When you buy software, you should get support and documentation for the price you pay. Period.
Once upon a time no vendor would think of releasing a product without at least an initial period of free support and two or three manuals. Often support was available at a toll-free number. Many companies, to their credit, still offer free support. Macromedia, for example, gives registered users 90 days of free support. But other vendors have turned support and documentation into profit centers at the expense of their customers.
Take Microsoft. When business users buy Microsoft Server or Advanced Server, how much support do they get? Zero. If they can't solve a problem by wading through Microsoft's free online KnowledgeBase, they have to buy a Microsoft Authorized Premier Support contract for $9,900 for 15 incidents, or $660 per incident. For the same price, Microsoft could fly an engineer out to fix the problem!
You need support because problems are most likely to crop up when you first install and begin to work with a product. Documentation, if provided, can be a big help in this process. A reference guide can be an invaluable resource when a product exhibits unexpected behavior. I like printed documentation, but if the vendor only sends a CD-ROM or maintains documentation on its Web site, at least I know where to turn.
How much documentation does Microsoft bundle with its business products? Very little. Instead, Microsoft has set up a whole division, Microsoft Press, to print the manuals that should be included with its products and sell them like books.
If you're an investor, you have to admire the way Microsoft has leveraged its market-leading position into forcing users to pay more for its software than the price on the invoice. If you're a customer, however, you have to wonder if there's a better way. By the way, Microsoft isn't alone in this practice. Other enterprise vendors, including Novell and Check Point, also offer only paid support.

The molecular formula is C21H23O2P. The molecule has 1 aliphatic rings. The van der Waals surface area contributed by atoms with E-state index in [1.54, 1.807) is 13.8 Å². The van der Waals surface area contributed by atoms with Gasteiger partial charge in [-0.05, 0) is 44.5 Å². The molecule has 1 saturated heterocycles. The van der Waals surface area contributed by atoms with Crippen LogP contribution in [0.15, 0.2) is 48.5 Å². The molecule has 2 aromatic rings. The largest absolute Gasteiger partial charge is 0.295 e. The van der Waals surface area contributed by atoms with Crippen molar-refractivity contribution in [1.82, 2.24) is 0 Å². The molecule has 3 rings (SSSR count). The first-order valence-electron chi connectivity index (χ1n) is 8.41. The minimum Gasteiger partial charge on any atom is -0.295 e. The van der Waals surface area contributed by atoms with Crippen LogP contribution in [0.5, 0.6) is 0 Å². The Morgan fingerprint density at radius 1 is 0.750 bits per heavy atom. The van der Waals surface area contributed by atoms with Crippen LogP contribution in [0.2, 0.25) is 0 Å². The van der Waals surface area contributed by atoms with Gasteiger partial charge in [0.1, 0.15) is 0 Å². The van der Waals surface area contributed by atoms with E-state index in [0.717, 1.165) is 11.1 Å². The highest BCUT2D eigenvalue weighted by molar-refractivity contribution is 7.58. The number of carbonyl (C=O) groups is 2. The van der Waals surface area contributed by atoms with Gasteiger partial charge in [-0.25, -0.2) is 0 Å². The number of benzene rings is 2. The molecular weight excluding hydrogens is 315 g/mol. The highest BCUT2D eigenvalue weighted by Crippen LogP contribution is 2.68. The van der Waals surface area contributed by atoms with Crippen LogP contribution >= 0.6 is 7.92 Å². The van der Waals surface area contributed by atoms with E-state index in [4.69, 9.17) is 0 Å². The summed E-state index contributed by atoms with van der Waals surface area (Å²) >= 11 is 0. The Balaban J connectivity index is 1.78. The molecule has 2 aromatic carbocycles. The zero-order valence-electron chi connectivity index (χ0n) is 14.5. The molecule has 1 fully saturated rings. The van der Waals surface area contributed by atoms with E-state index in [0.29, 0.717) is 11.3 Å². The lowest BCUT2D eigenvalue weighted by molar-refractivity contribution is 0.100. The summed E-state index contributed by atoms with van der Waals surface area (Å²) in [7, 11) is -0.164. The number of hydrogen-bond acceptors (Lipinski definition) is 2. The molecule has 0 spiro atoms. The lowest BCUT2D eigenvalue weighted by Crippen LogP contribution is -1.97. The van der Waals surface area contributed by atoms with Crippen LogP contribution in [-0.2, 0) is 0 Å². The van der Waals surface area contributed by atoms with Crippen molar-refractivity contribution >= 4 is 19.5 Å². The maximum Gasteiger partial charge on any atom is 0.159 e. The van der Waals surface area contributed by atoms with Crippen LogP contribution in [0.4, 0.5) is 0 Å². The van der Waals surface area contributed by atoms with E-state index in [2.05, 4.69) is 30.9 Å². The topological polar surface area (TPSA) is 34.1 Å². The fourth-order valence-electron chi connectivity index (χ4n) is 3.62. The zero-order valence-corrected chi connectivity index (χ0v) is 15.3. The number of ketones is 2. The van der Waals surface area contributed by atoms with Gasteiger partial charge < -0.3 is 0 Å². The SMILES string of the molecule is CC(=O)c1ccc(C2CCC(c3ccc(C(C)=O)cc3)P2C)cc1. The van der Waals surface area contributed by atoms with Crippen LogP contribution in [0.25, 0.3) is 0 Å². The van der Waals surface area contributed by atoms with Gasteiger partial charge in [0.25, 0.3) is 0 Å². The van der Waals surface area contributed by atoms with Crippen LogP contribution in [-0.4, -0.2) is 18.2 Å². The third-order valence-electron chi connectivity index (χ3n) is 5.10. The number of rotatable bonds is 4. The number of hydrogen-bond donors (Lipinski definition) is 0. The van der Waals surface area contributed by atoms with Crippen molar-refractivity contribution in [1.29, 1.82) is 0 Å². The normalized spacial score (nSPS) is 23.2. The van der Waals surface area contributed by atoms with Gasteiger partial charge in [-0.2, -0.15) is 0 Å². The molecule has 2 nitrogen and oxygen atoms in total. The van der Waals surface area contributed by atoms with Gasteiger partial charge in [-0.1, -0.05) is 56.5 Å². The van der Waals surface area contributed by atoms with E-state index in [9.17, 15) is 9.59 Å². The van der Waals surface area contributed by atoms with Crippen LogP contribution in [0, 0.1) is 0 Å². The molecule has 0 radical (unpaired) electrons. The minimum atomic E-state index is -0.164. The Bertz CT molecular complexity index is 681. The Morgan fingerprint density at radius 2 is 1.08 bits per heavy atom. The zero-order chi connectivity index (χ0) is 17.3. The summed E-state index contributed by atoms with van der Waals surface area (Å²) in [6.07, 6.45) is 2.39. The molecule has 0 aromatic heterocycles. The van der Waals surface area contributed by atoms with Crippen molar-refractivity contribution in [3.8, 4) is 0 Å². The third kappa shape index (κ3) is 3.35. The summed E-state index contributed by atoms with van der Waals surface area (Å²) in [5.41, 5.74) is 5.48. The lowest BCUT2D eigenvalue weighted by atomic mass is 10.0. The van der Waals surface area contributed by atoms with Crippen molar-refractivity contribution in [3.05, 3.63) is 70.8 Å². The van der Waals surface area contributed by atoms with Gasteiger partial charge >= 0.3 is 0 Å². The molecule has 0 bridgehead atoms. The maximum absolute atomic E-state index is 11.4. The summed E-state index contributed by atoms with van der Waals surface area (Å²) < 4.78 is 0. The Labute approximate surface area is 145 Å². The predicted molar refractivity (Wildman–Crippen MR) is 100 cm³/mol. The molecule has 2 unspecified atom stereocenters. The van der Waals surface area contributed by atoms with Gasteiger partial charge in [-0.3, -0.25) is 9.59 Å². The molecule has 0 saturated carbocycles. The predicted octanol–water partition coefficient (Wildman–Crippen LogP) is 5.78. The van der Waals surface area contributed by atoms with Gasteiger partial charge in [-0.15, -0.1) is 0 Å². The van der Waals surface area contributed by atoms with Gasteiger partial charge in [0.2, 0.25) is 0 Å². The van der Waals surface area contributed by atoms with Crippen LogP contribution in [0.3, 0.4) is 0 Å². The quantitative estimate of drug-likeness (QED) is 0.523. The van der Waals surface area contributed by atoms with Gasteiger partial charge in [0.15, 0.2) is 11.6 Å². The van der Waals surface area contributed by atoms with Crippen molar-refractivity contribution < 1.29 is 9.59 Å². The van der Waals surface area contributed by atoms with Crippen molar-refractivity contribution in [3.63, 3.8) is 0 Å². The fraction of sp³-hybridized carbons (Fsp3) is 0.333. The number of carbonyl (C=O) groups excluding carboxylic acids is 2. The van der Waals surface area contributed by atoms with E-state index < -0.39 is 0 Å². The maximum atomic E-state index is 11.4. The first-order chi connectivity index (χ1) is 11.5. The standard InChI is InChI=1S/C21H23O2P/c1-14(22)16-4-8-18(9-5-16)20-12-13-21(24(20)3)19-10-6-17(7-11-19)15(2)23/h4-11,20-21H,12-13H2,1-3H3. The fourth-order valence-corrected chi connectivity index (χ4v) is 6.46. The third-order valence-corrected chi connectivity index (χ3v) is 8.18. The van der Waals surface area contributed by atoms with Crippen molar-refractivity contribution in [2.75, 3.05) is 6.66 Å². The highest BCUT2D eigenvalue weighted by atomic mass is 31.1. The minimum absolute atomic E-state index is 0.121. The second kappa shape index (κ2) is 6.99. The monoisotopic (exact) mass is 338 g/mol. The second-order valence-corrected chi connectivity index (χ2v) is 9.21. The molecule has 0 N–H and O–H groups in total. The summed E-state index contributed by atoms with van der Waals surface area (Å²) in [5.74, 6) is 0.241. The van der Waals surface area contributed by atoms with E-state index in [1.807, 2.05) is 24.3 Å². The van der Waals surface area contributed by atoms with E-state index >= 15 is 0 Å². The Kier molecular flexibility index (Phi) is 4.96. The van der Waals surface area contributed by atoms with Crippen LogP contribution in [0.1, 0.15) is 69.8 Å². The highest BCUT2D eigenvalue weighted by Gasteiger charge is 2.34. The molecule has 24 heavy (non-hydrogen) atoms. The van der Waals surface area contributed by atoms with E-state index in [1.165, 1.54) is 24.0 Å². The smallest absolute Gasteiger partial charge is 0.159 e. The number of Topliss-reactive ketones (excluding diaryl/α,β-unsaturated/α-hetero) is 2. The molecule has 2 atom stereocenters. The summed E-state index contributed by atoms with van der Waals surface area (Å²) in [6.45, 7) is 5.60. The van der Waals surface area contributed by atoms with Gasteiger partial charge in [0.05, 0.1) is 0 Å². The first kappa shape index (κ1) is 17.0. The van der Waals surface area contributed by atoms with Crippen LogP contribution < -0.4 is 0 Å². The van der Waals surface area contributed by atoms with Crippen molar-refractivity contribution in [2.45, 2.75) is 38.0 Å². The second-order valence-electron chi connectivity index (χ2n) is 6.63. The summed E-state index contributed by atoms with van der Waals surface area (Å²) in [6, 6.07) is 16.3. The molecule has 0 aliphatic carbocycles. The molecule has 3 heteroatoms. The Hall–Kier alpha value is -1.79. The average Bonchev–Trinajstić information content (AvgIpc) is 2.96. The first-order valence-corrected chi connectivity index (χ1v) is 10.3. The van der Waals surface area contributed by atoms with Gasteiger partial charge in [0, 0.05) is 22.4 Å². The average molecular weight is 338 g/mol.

I don't have a problem with companies charging for value-added support services. Maybe you get the first 30 days free, then buy a yearly subscription -- but the subscription should be a reasonable fraction of the cost of the software itself. Maybe you get the first three incidents for free, then pay a fee for additional ones. That won't bankrupt any vendor, and it makes a huge difference to the customer's experience. If the software is set up right, chances are you're going to be fairly satisfied. If you can't get it going without paying for service above and beyond what you paid for the software, you have a right to be upset.
Microsoft's support contract is a major hidden contributor to its products' high total cost of ownership at a time when the competitive environment is better for customers than it has been for more than a decade. Linux is a viable operating system for Intel clients and servers, and many third-party applications can read Microsoft Office-format files. If enough customers vote with their pocketbooks, Microsoft -- and other miserly software vendors -- may be forced to renew their focus on giving customers what they demand.